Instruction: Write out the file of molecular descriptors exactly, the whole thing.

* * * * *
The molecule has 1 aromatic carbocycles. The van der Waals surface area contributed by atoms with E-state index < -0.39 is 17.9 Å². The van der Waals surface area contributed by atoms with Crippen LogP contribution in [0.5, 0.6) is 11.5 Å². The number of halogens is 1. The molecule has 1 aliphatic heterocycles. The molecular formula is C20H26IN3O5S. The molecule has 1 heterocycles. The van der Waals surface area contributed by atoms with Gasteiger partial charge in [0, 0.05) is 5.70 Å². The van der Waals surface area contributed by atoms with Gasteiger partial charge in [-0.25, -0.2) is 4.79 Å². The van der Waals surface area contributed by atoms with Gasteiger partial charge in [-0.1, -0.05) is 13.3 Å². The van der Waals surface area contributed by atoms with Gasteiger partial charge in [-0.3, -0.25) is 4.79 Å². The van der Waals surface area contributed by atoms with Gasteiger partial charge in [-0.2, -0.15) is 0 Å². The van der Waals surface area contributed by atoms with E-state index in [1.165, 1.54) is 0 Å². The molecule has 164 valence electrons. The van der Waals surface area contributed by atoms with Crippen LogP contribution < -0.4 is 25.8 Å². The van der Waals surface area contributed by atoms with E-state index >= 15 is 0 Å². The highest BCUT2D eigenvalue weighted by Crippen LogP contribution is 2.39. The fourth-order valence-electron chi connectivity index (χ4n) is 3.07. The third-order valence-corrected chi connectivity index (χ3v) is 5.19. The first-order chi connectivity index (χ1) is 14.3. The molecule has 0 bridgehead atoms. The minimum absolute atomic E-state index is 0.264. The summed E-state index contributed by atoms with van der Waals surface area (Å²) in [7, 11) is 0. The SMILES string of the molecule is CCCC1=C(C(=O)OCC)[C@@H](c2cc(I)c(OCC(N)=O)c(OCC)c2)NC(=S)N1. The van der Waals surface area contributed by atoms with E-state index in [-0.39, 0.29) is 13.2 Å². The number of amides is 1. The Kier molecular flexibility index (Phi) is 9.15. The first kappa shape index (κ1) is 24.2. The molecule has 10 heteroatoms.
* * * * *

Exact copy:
The molecule has 1 aromatic carbocycles. The van der Waals surface area contributed by atoms with E-state index < -0.39 is 17.9 Å². The van der Waals surface area contributed by atoms with Crippen LogP contribution in [0.5, 0.6) is 11.5 Å². The number of halogens is 1. The molecule has 1 aliphatic heterocycles. The molecular formula is C20H26IN3O5S. The molecule has 1 heterocycles. The van der Waals surface area contributed by atoms with Gasteiger partial charge in [0, 0.05) is 5.70 Å². The van der Waals surface area contributed by atoms with Gasteiger partial charge in [-0.25, -0.2) is 4.79 Å². The van der Waals surface area contributed by atoms with Gasteiger partial charge in [-0.1, -0.05) is 13.3 Å². The van der Waals surface area contributed by atoms with Gasteiger partial charge in [-0.3, -0.25) is 4.79 Å². The van der Waals surface area contributed by atoms with Gasteiger partial charge in [-0.2, -0.15) is 0 Å². The van der Waals surface area contributed by atoms with E-state index in [1.165, 1.54) is 0 Å². The molecule has 164 valence electrons. The van der Waals surface area contributed by atoms with Crippen LogP contribution < -0.4 is 25.8 Å². The van der Waals surface area contributed by atoms with E-state index >= 15 is 0 Å². The highest BCUT2D eigenvalue weighted by Crippen LogP contribution is 2.39. The fourth-order valence-electron chi connectivity index (χ4n) is 3.07. The third-order valence-corrected chi connectivity index (χ3v) is 5.19. The first-order chi connectivity index (χ1) is 14.3. The molecule has 0 bridgehead atoms. The minimum absolute atomic E-state index is 0.264. The summed E-state index contributed by atoms with van der Waals surface area (Å²) in [7, 11) is 0. The SMILES string of the molecule is CCCC1=C(C(=O)OCC)[C@@H](c2cc(I)c(OCC(N)=O)c(OCC)c2)NC(=S)N1. The van der Waals surface area contributed by atoms with E-state index in [-0.39, 0.29) is 13.2 Å². The number of amides is 1. The Kier molecular flexibility index (Phi) is 9.15. The first kappa shape index (κ1) is 24.2. The molecule has 10 heteroatoms.